A scrupulous writer, in every sentence that he writes, will ask himself at least four questions, thus: 1. What am I trying to say? 2. What words will express it? 3. What image or idiom will make it clearer? 4. Is this image fresh enough to have an effect? And he will probably ask himself two more: 1. Could I put it more shortly? 2. Have I said anything that is avoidably ugly? But you are not obliged to go to all this trouble. You can shirk it by simply throwing your mind open and letting the ready-made phrases come crowding in. They will construct your sentences for you -- even think your thoughts for you, to a certain extent -- and at need they will perform the important service of partially concealing your meaning even from yourself. It is at this point that the special connection between politics and the debasement of language becomes clear.(It is as true of the spoken language as it is of written discourse.)
This phrase was brought to mind recently by this interview (and this blog post) with the person who was selected by the Republican candidate for President of the United States of America as his running mate, the person who will be one 72-year old heartbeat away from being the leader of the so-called "free world":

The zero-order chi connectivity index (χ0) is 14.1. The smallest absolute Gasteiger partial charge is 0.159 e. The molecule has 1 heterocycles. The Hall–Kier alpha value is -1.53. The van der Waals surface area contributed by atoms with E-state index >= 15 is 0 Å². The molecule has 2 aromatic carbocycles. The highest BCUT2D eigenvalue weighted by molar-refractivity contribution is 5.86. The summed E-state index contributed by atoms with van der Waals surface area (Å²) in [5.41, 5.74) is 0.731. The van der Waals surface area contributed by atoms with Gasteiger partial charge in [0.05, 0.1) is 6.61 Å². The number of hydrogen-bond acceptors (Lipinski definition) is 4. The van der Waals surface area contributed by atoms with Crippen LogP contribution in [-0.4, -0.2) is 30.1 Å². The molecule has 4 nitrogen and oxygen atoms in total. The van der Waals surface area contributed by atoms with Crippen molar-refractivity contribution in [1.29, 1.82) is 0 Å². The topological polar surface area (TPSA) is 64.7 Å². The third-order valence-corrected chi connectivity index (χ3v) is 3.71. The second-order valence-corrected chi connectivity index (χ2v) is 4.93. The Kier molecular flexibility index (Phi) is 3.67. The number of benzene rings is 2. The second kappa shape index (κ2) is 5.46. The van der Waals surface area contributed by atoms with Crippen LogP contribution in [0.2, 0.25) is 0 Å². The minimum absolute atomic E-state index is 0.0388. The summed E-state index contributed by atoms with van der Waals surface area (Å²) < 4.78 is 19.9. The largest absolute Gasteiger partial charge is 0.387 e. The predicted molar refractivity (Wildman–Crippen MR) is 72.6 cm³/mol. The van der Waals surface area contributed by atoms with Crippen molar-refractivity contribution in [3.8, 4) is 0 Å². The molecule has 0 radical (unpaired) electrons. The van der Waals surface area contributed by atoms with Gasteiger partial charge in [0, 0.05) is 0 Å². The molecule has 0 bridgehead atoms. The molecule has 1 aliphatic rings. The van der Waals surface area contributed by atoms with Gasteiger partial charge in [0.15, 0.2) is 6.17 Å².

It's a jumble. Word salad. Talking point mish-mash. Incoherent. Stupid. It's as if she's trying to say things that will please the listener—she's obviously trying really hard. She wants Couric (and her morning show constituency) to like her and she wants to sell a palatable political product. But because it is so obviously canned (and garbled), the listener can't determine what it is she's selling—whether it's a pig in a poke or well-reasoned policy formulation. "Don't worry about the verbiage. Trust us. It doesn't matter what we say, we're Republicans. We're the good guys. Those other people are bad. You can tell because they come off all high-and-mighty. Elitists, don'tcha know. They want to talk to the enemy. We're tough and we will take a stand. We just can't articulate it right now."
Did her job interview with Senator McCain go equally as well. Did he even talk to her before selecting her? If this woman applied for a job as your office manager, would you hire her? What about your CFO? COO? CEO? If she botches simple declarative sentences this badly, how much worse will she botch the job of Vice Presidency?